If you’re now fully vaccinated against COVID-19, you’re familiar with the sense of hope and relief that protection can provide. But while millions of Americans are getting the COVID-19 vaccine, many others are not.
There are multiple reasons for that. For those younger than 12, they aren’t eligible yet to receive the vaccines, which have currently been approved for those 12 and up. For some who are immunocompromised, vaccination may not be recommended, though that is relatively rare.
There are also circumstances where people are hesitant to receive the COVID-19 vaccine — making the choice to wait or not receive the vaccine at all. If you have family members or friends who aren’t sure whether they want to be vaccinated, you may be wondering how to approach the topic with them.
Our team of experts here at University Health has some suggestions that can help you navigate a challenging conversation.
Tips for Conversations about the COVID-19 Vaccine
There’s a saying that you don’t talk about politics, religion or money in polite conversation. That’s because those topics can quickly turn inflammatory — and in some cases, conversations related to COVID-19 and the pandemic can fall into the same category.
But with that said, there are ways to talk about the topic calmly and with kindness. Try these tips:
Keep the conversation positive
This is perhaps most important. Conversations tend to skew toward anger when negativity enters the picture. When talking about the COVID-19 vaccine, it’s important to focus on the positive. Talk through your own reasons for being vaccinated — and your experience with the process. Avoid arguing. If the conversation spins toward disagreement, it’s probably better to walk away.
The phrase “Put yourself in the other person’s shoes” works well in this type of conversation. Ask gentle questions about what’s causing the person to hesitate about receiving the COVID-19 vaccine, and truly listen for the answer from his or her perspective. Acknowledge that we’re all dealing with unprecedented levels of stress and strain from the pandemic, and that this type of decision can be scary.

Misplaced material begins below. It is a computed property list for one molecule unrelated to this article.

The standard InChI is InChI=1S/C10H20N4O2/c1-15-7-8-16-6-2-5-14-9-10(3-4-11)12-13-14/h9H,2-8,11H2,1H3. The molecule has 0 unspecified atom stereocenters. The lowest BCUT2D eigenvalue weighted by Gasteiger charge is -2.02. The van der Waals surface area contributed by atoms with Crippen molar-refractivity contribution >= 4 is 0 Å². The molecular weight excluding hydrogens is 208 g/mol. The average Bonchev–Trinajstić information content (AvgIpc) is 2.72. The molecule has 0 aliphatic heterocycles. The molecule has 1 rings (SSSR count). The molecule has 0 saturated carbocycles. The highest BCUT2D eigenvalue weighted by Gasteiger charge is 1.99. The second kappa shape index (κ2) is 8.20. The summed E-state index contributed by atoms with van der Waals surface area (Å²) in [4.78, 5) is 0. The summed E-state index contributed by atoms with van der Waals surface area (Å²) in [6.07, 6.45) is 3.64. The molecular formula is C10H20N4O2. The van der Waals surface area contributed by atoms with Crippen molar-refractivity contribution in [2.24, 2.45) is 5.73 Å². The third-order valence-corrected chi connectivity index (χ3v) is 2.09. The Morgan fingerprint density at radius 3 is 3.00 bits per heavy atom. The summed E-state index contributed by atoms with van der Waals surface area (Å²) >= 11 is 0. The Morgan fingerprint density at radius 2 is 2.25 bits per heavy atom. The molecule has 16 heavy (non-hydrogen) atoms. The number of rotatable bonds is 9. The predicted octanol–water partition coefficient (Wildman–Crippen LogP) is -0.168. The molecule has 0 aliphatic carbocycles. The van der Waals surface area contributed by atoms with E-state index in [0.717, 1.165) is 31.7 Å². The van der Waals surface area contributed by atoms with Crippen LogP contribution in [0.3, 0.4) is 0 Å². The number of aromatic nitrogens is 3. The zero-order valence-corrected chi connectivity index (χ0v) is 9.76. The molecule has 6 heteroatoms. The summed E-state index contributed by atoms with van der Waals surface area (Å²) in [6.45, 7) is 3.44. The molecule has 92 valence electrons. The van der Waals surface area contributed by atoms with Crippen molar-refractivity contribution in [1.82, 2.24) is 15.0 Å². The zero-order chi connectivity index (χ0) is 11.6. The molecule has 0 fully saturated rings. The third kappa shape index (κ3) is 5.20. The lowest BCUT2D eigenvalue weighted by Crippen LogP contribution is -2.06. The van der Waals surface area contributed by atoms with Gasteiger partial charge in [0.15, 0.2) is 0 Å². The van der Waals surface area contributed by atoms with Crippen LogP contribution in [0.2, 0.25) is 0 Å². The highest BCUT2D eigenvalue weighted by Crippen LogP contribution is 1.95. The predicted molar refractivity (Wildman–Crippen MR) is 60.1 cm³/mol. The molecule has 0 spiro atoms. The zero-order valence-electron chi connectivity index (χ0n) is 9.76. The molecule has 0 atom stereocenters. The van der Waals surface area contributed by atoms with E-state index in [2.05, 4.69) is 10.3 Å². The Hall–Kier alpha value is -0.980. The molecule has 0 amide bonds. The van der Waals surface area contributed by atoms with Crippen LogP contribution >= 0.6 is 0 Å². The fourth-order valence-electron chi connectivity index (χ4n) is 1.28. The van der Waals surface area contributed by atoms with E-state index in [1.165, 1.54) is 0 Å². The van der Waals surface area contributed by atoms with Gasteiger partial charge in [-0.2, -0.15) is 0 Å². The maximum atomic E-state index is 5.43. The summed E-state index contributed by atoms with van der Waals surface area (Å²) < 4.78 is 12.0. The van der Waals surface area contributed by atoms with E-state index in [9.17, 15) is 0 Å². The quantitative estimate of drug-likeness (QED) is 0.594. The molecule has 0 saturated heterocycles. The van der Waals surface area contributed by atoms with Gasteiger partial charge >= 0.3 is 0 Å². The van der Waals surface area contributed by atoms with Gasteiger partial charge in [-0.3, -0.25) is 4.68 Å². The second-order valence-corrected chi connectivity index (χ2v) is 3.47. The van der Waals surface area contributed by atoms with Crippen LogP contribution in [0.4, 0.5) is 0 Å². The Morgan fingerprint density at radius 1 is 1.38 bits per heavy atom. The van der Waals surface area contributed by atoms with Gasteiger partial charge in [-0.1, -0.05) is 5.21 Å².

Come prepared with the facts
People are hesitant to receive the COVID-19 vaccine for many reasons, and it’s a good idea to familiarize yourself with common reasons and factual information that speaks to those hesitancies. Start here:
- “The vaccines are unproven.” All three vaccines approved for use in the United States have been put through rigorous testing before receiving emergency approval from the FDA. “Emergency approval” simply means that the approval process was expedited; it does not mean that corners were cut.
- “mRNA vaccines are dangerous.” mRNA (or messenger RNA) vaccines represent the future of vaccines for many different diseases and have been in the works for 30 years. Unlike traditional vaccines, these vaccines don’t use any part of the virus to build up your immunity. Instead, they “talk” to the cells in your body to help them create what’s known as a spike protein that boosts your immune system against COVID-19.
- “I’m healthy, so I don’t need it.” In order for all Americans to be protected against COVID-19, it’s important that most of us be vaccinated. That means that even the young and healthy should receive the COVID-19 vaccine. When nearly everyone is vaccinated, it helps protect those among us who cannot be vaccinated, such as children and those with compromised immune systems. It’s also important to recognize that while being healthy and young puts you at a lower risk, lower risk is not the same as zero risk.
- “If the government created the vaccine, I don’t trust it.” The COVID-19 vaccines were not created by the government. The Pfizer/BioNTech and Johnson & Johnson vaccines were created by researchers working in Europe, where they have stringent guidelines for vaccinations and other medical products.
- “COVID-19 is no worse than the flu, so I don’t need a vaccine.” While many people who get COVID-19 experience mild symptoms that can be managed at home, COVID-19 can and does cause very serious health effects. To date, nearly 600,000 Americans have died from COVID-19, including more than 50,000 Texans, and many more have experienced serious and long-lasting effects.
The bottom line? Always remember that it’s ultimately an individual choice to be vaccinated, and your goal should be to respectively and compassionately provide information that may help a person make that choice.